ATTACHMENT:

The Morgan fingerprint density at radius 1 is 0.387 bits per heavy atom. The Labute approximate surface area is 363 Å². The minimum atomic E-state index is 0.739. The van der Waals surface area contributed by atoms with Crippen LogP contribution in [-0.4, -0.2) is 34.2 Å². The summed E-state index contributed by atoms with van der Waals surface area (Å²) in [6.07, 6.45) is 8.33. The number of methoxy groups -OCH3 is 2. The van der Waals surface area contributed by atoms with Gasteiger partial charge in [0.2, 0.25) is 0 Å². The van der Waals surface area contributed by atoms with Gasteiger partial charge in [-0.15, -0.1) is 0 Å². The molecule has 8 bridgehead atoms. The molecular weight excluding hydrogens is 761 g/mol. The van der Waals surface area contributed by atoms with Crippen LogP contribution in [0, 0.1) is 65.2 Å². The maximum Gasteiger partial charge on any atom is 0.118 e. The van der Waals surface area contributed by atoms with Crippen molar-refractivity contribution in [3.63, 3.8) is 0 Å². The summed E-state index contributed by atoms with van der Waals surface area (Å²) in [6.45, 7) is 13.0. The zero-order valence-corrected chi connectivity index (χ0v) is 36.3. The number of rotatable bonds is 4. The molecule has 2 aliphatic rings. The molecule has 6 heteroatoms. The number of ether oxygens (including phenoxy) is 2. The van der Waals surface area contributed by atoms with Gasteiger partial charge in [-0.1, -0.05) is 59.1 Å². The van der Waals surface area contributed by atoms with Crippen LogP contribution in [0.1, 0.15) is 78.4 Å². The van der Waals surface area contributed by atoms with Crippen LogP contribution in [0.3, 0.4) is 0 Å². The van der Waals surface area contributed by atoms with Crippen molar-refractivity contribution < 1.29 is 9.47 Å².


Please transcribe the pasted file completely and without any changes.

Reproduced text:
The Morgan fingerprint density at radius 1 is 0.387 bits per heavy atom. The Labute approximate surface area is 363 Å². The minimum atomic E-state index is 0.739. The van der Waals surface area contributed by atoms with Crippen LogP contribution in [-0.4, -0.2) is 34.2 Å². The summed E-state index contributed by atoms with van der Waals surface area (Å²) in [6.07, 6.45) is 8.33. The number of methoxy groups -OCH3 is 2. The van der Waals surface area contributed by atoms with Gasteiger partial charge in [0.2, 0.25) is 0 Å². The van der Waals surface area contributed by atoms with Gasteiger partial charge in [-0.15, -0.1) is 0 Å². The molecule has 8 bridgehead atoms. The molecular weight excluding hydrogens is 761 g/mol. The van der Waals surface area contributed by atoms with Crippen LogP contribution in [0, 0.1) is 65.2 Å². The maximum Gasteiger partial charge on any atom is 0.118 e. The van der Waals surface area contributed by atoms with Crippen molar-refractivity contribution in [3.63, 3.8) is 0 Å². The summed E-state index contributed by atoms with van der Waals surface area (Å²) in [6.45, 7) is 13.0. The zero-order valence-corrected chi connectivity index (χ0v) is 36.3. The number of rotatable bonds is 4. The molecule has 2 aliphatic rings. The molecule has 6 heteroatoms. The number of ether oxygens (including phenoxy) is 2. The van der Waals surface area contributed by atoms with Gasteiger partial charge in [-0.1, -0.05) is 59.1 Å². The van der Waals surface area contributed by atoms with Crippen LogP contribution in [0.1, 0.15) is 78.4 Å². The van der Waals surface area contributed by atoms with Crippen LogP contribution in [0.3, 0.4) is 0 Å². The van der Waals surface area contributed by atoms with Crippen molar-refractivity contribution < 1.29 is 9.47 Å².